1 This changes over time, of course. The grieving parent is hardly going to continue to be all "me me me" for years on end. I was very shocked to find that after just a few short weeks (less than a month) after Ella died, I had someone on the phone saying half-joking - I can only hope - "I need to talk about me now"...... This was from one of the closest people in my life at that time. I very quickly learned the lesson of support coming from sometimes the most unexpected sources and not necessarily to expect the best and most consistent support to come from anyone who previously knew me. So there you go. You could be someone's saviour in future and you don't even know it yet! I've had my fair share of true saviours, they've since left my life again, but they lovingly came in, stayed, watched the tears fall, asked the hard questions, stayed for the very very dark early days, and then left. What a true gift from strangers I will never forget.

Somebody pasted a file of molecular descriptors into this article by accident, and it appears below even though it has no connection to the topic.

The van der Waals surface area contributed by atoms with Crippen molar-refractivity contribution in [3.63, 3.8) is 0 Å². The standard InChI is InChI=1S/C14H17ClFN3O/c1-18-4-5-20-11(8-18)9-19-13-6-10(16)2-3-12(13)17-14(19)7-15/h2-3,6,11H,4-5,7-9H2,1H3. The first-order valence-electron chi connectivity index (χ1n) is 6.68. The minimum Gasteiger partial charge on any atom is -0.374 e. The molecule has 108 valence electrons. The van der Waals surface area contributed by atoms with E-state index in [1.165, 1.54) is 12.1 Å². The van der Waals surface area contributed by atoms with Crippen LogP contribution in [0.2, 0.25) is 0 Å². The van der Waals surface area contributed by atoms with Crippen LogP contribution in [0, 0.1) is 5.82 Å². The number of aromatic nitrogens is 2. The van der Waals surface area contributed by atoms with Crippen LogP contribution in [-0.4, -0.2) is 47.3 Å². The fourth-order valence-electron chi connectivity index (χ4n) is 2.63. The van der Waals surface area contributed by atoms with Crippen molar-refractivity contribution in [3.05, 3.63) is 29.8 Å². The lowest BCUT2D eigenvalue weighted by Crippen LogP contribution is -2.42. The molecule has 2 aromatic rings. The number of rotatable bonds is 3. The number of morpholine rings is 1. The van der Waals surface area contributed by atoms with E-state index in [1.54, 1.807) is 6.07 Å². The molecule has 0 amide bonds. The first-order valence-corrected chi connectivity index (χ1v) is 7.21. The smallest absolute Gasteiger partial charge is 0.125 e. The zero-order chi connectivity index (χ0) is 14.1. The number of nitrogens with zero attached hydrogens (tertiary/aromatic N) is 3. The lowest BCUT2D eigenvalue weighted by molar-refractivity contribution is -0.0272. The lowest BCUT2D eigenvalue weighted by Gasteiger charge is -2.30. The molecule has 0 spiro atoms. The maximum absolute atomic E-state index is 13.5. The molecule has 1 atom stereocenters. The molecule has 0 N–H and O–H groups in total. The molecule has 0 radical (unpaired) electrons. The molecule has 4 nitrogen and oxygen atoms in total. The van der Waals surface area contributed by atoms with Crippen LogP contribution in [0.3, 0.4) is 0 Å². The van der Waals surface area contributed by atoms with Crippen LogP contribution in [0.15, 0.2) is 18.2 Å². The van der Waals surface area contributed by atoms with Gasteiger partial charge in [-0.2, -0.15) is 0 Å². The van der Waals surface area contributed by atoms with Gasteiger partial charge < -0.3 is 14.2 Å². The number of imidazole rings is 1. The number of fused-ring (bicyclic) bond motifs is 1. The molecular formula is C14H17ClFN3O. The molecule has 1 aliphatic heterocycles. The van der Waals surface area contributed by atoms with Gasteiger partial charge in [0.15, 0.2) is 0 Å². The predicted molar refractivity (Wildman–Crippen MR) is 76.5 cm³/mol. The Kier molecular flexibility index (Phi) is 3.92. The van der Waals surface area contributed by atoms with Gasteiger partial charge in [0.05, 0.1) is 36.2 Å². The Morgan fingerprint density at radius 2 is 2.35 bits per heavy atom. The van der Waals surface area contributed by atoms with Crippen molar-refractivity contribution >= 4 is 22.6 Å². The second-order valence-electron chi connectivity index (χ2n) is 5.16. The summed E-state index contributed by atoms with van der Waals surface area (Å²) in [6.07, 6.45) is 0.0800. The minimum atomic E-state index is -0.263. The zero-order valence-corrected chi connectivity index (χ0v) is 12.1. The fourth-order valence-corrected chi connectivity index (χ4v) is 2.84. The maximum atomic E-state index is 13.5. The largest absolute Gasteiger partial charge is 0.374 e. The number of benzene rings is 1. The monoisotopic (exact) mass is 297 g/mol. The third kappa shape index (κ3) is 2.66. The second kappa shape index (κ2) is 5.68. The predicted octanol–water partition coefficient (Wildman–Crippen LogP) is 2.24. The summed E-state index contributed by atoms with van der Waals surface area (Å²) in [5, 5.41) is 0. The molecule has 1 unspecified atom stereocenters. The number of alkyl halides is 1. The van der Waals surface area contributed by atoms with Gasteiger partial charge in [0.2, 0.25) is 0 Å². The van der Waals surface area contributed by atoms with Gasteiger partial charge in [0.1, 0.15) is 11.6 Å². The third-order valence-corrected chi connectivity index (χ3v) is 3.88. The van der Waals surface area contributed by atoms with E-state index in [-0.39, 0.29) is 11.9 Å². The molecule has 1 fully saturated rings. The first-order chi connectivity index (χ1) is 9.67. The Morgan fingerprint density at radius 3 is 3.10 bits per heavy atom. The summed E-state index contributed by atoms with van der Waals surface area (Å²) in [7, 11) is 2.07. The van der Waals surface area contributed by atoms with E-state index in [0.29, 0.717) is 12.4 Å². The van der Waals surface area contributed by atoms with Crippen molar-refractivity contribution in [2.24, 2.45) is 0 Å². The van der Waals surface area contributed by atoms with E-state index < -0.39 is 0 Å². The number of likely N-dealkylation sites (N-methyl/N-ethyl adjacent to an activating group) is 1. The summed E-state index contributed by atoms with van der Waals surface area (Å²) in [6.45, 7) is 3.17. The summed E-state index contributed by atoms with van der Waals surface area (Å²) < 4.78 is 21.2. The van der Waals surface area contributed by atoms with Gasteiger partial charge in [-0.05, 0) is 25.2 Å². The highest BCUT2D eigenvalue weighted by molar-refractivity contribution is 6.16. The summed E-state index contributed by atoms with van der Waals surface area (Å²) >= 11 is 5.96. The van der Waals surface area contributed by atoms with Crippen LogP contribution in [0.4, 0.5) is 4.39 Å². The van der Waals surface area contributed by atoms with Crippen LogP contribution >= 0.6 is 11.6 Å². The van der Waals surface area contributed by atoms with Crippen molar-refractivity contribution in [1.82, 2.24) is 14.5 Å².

Thursday, April 17, 2008

Update. Already.

Well, I think I jinxed the Raelene. Or Steve, more like.

He had to fire her. I won't go into it, and I promise I am not making this up. But he had to have "the chat" with her yesterday morning.

Do you want to finish up straight away and not work out your notice to the rest of the week? he said. It's up to you, you can stay today or leave now.

Raelene will follow through what she started. That's the type of person Raelene is, she answered.

How bizarre. This. Is. Pure. Gold. Not the finishing up part... that's kinda sad (but if you knew what she did, during her trial period no less, you'd understand it was very justified to nip her employment in the bud here), but just the whole third person thing. I don't think I will ever understand it and will forever be amused and fascinated by people I come across who do it.